Personal Finance | Article

Are You Ready for the Inflation War in Singapore?

by Lionel | 15 Dec 2022 | 5 mins read

Inflation is this nine-letter bad word that’s on everyone’s lips these days. From the United States and United Kingdom to Philippines and Malaysia, prices of almost everything in our daily lives are going up.

Here in Singapore, the price of chilled poultry has risen 33.6%, eggs by 22.8% and electricity by 26.4%, compared to last year according to the Singapore Department of Statistics report on 22 July 2022.

Even the popular Japanese retail chain, Daiso, couldn’t escape the impact of inflation this year. The chain best known for being a S$2 store in Singapore shared that the heightened price of raw materials and logistics has forced it to pass on that added operating cost to the consumer. Daiso now charges from S$2.14 to S$25.47. That’s a 1273.5% price increase from S$2 to S$25.47.

We decided to dig deeper into the inflation conversation and share what it all means to you and your finances.

Let’s start with “What is inflation”? 

The International Monetary Fund or IMF describes Inflation as “the rate of increase in prices over a given period of time. Inflation is typically a broad measure, such as the overall increase in prices or the increase in the cost of living in a country”.  

Basically, everything you buy becomes more expensive as time goes on. Or another way of looking at it, your dollar is worth less and less over time because your dollar can’t buy as much things as it used to. As an example, S$1 can buy you two cups of coffee at the hawker 20 years ago while S$1 may not even get you a cup today.

Theoretically, inflation can be good for the economy when prices increase at a steady rate each year. But in 2022, we’re seeing high inflation rates that has made our cost of daily living a lot more expensive in a short span of time.


How much inflation is there?

Inflation from July 2022 to August 2022 was 0.944% and the inflation rate year over year is 7.465% based on information from the Singapore Department of Statistics. It was only 2.4% year over year in August 2021. If you are calculating in terms of chicken rice, your S$3.50 plate of chicken rice has inflated to at least S$4.50. That’s a 28.57% increase!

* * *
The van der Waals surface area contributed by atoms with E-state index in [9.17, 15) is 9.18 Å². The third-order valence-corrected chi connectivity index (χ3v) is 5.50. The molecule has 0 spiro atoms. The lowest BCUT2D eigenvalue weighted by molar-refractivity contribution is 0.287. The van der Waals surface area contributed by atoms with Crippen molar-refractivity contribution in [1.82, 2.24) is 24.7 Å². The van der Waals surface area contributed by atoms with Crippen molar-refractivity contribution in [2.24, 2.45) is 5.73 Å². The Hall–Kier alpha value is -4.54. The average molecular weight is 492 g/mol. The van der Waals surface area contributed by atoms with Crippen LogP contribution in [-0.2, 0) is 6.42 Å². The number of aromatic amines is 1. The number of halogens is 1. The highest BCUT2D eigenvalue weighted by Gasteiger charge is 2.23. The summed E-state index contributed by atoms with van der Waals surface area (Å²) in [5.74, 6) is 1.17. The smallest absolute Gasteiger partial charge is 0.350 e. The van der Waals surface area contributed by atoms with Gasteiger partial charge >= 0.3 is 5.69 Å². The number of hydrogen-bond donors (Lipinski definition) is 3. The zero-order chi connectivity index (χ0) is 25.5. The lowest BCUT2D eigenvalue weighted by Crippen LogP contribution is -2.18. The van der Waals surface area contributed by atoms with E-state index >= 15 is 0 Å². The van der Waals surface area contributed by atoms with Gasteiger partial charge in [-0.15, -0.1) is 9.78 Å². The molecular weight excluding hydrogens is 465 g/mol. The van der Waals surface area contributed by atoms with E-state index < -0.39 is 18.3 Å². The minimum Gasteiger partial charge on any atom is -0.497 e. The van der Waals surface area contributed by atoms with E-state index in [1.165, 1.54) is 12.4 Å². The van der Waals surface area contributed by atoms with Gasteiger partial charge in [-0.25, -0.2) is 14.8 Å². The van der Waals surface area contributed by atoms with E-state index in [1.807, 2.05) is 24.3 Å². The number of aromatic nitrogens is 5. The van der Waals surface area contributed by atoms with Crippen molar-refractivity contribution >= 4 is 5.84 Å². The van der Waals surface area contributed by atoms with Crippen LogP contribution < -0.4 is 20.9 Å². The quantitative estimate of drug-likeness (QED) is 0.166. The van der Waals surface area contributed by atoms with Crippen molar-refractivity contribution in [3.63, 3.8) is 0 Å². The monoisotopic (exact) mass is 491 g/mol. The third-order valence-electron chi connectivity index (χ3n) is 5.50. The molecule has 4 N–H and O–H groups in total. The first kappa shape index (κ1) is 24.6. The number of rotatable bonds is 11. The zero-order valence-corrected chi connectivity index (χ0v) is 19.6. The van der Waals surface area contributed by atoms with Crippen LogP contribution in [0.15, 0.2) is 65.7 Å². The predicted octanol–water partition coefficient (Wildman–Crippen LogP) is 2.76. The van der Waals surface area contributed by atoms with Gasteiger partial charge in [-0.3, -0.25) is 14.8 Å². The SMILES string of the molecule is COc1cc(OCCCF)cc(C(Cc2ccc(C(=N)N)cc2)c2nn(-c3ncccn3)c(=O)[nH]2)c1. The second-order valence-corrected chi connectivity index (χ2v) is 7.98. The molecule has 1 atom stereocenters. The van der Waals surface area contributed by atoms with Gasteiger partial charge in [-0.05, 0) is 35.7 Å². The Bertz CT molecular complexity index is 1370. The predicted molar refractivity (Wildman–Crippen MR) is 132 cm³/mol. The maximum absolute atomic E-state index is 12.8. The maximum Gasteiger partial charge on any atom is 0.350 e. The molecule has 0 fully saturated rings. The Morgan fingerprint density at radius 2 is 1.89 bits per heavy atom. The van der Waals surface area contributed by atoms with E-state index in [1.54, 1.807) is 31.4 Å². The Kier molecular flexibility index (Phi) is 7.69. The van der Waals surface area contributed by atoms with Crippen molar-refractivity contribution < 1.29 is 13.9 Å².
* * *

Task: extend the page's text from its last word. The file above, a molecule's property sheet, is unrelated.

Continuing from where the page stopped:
Where did all this inflation come from?  

Inflation or overall price increase is triggered by cost-push factors and demand-pull factors. The increase in cost of Daiso’s production is an example of a cost-push factor that triggers inflation. A demand-pull factor is when consumers are willing to pay more for certain goods and therefore their demand is “pulling” up prices.

How does inflation hurt your savings?

An increase in inflation from 1% to 3% means a 45.8% fall in your retirement savings over thirty years. Using the Central Provident Fund (CPF) Retirement Account as an example, S$270,700 in retirement savings is reduced to S$146,719 by the time you hit 65 years old. A 3% annual inflation rate will also reduce your purchasing power by almost 60% over thirty years. Therefore, your S$1 can only buy 40 cents worth of goods in 30 years.  


Financial Planning | Personal Finance | Comic | 28 Jun 2022

Inflation, Stagflation and Recovery... ... As Told Through Chicken Rice

The Inflation War

Fans of Walt Disney’s Avengers Movies will recall Thanos’ search for the 6 Infinity Stones. By placing them into the Infinity Gauntlet, he can make right the universe by halving its population, thus triggering the Infinity War.  

Applied to real life, these stones represent the six asset classes of Cash, Bonds, Stocks, Real Estate, Commodities and Cryptocurrencies in an Inflation Gauntlet held by each Central Bank. 

A central bank is a country’s government organisation that manages and controls that country’s money supply. The central bank of Singapore, for example, is the Monetary Authority of Singapore (MAS). 

Central Banks have started an Inflation War with their Inflation Gauntlets. Instead of half the world’s population disappearing, half of the money that’s in the economy may disappear at the snap of their fingers.  

And there has been a lot of finger snapping this year with the US Fed raising interest rates, which both directly and indirectly triggered Singapore’s Inflation Gauntlet, thereby creating a larger black hole in our wallets.  

We end up with less savings to pay for the higher cost of food, housing, and transport. 

The Inflation War is undoubtedly here in Singapore. It is already brewing on our roads, in our supermarkets, our restaurants, our workplaces and our homes. You’ll be amazed how little your S$50 can buy these days.  

You may start considering downsizing and find new ways to diet simply by looking at the price of food. If you’re thinking of starting a family, inflation is going to make you think twice. It may transform many of us into cheapskates.  

And there’s no escaping if you have basic needs, a job, a business, a mortgage and/or children. In a worst-case scenario, this inflation war can plunge Singapore into a prolonged period of instability.  

Now that you know what inflation means, should you be concerned about inflation?

Here’s what you can do to combat inflation and save your wallet if your answer is a resounding yes.